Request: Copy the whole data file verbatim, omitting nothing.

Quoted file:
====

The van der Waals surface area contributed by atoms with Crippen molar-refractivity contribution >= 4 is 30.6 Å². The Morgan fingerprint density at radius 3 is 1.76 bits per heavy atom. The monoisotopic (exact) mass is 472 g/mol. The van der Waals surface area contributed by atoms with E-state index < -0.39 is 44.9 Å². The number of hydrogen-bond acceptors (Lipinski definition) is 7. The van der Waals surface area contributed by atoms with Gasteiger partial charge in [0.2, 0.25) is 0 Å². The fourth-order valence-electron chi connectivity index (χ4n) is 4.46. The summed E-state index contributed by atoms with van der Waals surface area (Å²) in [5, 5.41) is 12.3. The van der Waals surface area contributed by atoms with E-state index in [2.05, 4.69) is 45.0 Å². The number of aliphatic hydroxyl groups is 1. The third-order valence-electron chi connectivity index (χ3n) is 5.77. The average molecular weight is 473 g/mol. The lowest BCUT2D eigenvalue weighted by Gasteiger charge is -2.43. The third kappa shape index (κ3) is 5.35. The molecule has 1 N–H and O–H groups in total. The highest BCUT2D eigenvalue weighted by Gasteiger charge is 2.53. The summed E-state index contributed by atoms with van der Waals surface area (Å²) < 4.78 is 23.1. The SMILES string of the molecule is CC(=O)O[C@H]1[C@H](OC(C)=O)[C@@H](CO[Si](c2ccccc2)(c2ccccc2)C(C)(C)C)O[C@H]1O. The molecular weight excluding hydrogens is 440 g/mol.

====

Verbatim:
The van der Waals surface area contributed by atoms with Crippen molar-refractivity contribution >= 4 is 30.6 Å². The Morgan fingerprint density at radius 3 is 1.76 bits per heavy atom. The monoisotopic (exact) mass is 472 g/mol. The van der Waals surface area contributed by atoms with E-state index < -0.39 is 44.9 Å². The number of hydrogen-bond acceptors (Lipinski definition) is 7. The van der Waals surface area contributed by atoms with Gasteiger partial charge in [0.2, 0.25) is 0 Å². The fourth-order valence-electron chi connectivity index (χ4n) is 4.46. The summed E-state index contributed by atoms with van der Waals surface area (Å²) in [5, 5.41) is 12.3. The van der Waals surface area contributed by atoms with E-state index in [2.05, 4.69) is 45.0 Å². The number of aliphatic hydroxyl groups is 1. The third-order valence-electron chi connectivity index (χ3n) is 5.77. The average molecular weight is 473 g/mol. The lowest BCUT2D eigenvalue weighted by Gasteiger charge is -2.43. The third kappa shape index (κ3) is 5.35. The molecule has 1 N–H and O–H groups in total. The highest BCUT2D eigenvalue weighted by Gasteiger charge is 2.53. The summed E-state index contributed by atoms with van der Waals surface area (Å²) < 4.78 is 23.1. The SMILES string of the molecule is CC(=O)O[C@H]1[C@H](OC(C)=O)[C@@H](CO[Si](c2ccccc2)(c2ccccc2)C(C)(C)C)O[C@H]1O. The molecular weight excluding hydrogens is 440 g/mol.